On February 19th, the Sun moved into Pisces, the sign of the zodiac assigned to the Moon Card of the Tarot. Pisces is a mutable compassionate watery sign is ruled by Neptune, the planet of delusion and illusion. The last sign of the zodiac, Pisces marks the end of the astrological year. Now are the final stages of winter, a time for tying up loose ends and preparing for the coming spring. This is a time for looking inward. In this sense, Pisces may be the most important part of the zodiacal progression. Pisces ends one cycle and brings us to the brink of a new one that starts again in Aries. In order to embrace something new, we must empty ourselves of all that forms a barrier between us and that “something new.” If we resist the closure process of Pisces, we may not retain the rewards we have harvested. Use this period to reconnect with Divine, to enter into inner stillness, as you seek answers for the goals you want to plant at when the Sun moves into Aries on the Vernal Equinox.
Typhon, the youngest son of Gaia (mother earth) and Tartarus (the infernal regions), was a devilish fire-breathing monster with a hundred dragon heads. Typhon’s name derives from the Greek word for “violent wind,” and is also related to the word typhos, meaning vapor. For a brief period, Typhon wrested control of the heavens from Zeus (Jupiter) by stealing his thunder while Zeus lay defenseless during the act of love-making. Zeus, with the help of Cadmus, was able to subdue Typhon and bury him under Mount Etna on the isle of Sicily, where Typhon periodically erupts in anger even to this day.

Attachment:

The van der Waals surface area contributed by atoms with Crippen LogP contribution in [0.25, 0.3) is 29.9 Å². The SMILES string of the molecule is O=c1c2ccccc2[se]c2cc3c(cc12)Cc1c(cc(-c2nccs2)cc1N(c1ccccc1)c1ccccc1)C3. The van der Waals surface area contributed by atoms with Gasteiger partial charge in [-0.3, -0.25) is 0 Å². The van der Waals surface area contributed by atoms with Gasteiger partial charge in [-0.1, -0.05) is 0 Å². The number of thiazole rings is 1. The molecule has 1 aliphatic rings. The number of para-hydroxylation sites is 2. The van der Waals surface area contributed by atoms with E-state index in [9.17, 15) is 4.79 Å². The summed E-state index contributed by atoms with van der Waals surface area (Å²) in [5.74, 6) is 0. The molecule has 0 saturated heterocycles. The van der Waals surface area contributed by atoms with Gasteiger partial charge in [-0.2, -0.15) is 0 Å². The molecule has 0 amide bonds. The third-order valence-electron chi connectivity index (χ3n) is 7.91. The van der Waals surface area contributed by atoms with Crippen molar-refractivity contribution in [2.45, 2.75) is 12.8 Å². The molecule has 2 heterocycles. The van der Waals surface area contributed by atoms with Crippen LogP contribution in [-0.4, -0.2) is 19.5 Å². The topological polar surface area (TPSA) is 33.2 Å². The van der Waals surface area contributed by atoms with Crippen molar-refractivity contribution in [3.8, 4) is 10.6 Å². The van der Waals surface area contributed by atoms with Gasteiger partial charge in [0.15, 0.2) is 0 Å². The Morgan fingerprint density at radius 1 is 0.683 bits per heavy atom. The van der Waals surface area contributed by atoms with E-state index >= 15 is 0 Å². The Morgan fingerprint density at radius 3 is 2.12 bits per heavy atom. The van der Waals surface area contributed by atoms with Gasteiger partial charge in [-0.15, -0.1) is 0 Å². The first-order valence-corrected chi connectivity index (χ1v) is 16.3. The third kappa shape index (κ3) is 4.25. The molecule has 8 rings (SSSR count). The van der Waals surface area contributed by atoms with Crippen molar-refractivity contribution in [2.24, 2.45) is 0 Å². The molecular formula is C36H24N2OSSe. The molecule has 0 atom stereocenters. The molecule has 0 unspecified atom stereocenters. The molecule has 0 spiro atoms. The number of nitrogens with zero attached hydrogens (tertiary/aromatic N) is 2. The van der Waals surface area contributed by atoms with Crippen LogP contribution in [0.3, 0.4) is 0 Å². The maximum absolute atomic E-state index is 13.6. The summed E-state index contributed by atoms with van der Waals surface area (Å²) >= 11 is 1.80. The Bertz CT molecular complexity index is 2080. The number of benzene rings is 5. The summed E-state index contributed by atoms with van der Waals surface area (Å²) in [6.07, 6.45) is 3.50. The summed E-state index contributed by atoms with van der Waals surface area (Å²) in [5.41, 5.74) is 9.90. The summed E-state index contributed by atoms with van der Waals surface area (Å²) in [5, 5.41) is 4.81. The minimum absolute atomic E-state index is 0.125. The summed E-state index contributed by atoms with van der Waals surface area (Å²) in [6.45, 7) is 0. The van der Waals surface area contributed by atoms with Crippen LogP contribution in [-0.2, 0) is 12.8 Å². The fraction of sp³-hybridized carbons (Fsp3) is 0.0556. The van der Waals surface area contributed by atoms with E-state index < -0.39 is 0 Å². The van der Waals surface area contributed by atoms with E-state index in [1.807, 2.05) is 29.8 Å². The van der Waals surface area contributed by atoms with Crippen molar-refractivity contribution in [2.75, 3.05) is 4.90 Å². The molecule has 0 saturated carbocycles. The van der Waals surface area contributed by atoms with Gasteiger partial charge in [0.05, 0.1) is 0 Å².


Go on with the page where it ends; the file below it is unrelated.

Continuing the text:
Before Zeus came to the rescue, the gods of Mount Olympus changed their form into various animals and fled. Aphrodite and her beloved son Eros (Venus and Cupid) transformed into fish, bound themselves together with a cord and escaped into the Euphrates River. This eternal union of love and desire was immortalized in the constellation Pisces. The astrological glyph of Pisces depicts two crescents, symbolizing fish and resembling crescent Moons, facing in opposite directions and joined at their centers by a line.
The Moon card is associated with the subconscious and often highlights idealism, suggesting that things are not as they may appear and also represents our secretive side or "shadow self". The Rider-Waite Moon Card shows two dogs baying at the Moon. One dog is dark and the other light, symbols of matter and spirit. A crayfish emerges from the sea, perhaps a reference to the ancient Babylonian tale of the egg containing the grain-goddess and her lover-son. The moon card is often interpreted as a warning that the seeker is not seeing clearly or is being deluded in some way. These are also negative manifestations of the sign Pisces. This recurring theme of unity can also be found in the towers. They symbolize the practical life that most of us lead, while the path between them reminds us of the more meaningful life that we desire.
Tarot Meditations While the Sun Is in Pisces
This period of time, when the Sun transits through Pisces is an excellent time to meditate on the tarot’s moon card. Where in your life are you not seeing clearly? Are your actions motivated by love or by desire? Do you need to act with more compassion rather than like a fire-breathing dragon?
To prepare for mediation, sit or lie in a comfortable place and allow your body to be free of tension and distractions. Pay attention to your breathing. Feel your breath go in and out as you inhale and exhale. If distracting thoughts enter your mind, simply observe them and allow them to float by as you gently return your attention to your breathing. When you have established a steady, comfortable rhythm of breathing rhythmically in and out, turn your focus to the tarot card. Observe the card and contemplate its images. Let your mind be open to the messages you receive from it. When you have completed your meditation, you may wish to record your observations in a notebook for review later on.